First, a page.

The Spin® injection technology has been developed to give an answer to the limitations of the traditional direct push technology (DPT) for direct injection of reagents into the subsurface for remediation purposes.
With DPT technology, an injection rod is being pushed or hammered into the soil. Injection products are being injected – mostly at discrete depths - while going down (top-down) or retraction of the rods (bottom-up). By pushing injection rods with a conical point into the subsurface, the soil is being pushed aside and compaction and soil smearing occur at the point of injection. As a consequence, the hydraulic conductivity of the soil reduces dramatically and increased injection pressures are needed to be able to distribute the injection solution into the surrounding soil. Often, the critical injection pressure is being exceeded, causing unwanted fracturing and short-circuiting of the injection product. The injection product can even appear at the surface (daylighting or blowout next to the injection rods). The applied injection pressures can remain into the soil fractures for a long period and injection product can come back to the surface after retraction of the injection rods (reflux). These phenomena (fracturing, daylighting, reflux, blowout) cause injection products not to be distributed at the right location and lead to a decreased efficiency of the remediation.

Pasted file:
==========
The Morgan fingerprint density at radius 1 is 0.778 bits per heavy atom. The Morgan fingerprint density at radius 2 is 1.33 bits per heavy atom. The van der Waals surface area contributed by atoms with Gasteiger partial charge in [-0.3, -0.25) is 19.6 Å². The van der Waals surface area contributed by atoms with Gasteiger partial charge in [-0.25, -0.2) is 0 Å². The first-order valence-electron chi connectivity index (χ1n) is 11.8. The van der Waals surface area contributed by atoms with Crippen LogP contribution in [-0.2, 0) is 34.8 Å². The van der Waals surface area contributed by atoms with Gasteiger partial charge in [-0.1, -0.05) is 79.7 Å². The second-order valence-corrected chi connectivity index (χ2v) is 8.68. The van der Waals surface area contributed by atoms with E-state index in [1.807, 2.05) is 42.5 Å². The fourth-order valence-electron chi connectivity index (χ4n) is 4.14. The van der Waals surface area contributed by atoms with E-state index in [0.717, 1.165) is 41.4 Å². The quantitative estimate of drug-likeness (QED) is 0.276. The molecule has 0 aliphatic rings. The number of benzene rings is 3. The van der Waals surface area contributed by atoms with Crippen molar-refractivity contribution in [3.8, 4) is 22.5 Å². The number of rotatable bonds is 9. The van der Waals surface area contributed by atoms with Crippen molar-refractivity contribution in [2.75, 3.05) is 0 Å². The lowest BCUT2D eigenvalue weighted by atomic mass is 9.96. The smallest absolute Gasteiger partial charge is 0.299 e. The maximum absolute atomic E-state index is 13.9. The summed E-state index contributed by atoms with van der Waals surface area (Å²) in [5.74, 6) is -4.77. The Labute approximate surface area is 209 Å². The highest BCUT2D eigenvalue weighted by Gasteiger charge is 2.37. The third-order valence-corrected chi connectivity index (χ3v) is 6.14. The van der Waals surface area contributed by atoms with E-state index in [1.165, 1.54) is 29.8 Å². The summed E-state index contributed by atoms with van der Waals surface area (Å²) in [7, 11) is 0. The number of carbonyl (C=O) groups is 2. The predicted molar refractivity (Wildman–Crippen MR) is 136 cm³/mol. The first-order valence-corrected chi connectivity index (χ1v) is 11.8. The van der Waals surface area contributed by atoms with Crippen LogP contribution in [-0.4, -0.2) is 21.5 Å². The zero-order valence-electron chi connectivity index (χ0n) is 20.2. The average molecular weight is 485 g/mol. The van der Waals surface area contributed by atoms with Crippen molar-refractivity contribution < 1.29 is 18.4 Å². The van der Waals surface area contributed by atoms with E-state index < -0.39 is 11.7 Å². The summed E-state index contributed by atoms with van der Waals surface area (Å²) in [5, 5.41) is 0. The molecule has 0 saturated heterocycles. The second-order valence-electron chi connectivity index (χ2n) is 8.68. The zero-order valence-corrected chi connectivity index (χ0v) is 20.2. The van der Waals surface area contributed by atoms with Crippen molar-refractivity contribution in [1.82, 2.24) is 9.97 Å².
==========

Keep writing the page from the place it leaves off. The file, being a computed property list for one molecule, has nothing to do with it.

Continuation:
An additional limitation of DPT is that huge force is needed to push the rods into the soil. On the one hand, this power is provided by the mass of the machine itself and as a consequence, these machines need to be heavy and large, restricting its use inside buildings. On the other hand, when the mass of the machine is insufficient to develop the necessary downward pressure, injection rods are being hammered into the soil. This process causes lateral vibrations creating a preferential flow path for the injection product next to the injection rods what can cause blowout to the surface.
Beginning of 2015, a first Spin® prototype was developed with the goal to eliminate these drawbacks. As these first tests had positive results, the technology has been further developed and refined in the last 2 years based on experiences on multiple field sites to come to the current final design. For this final design, patent is pending.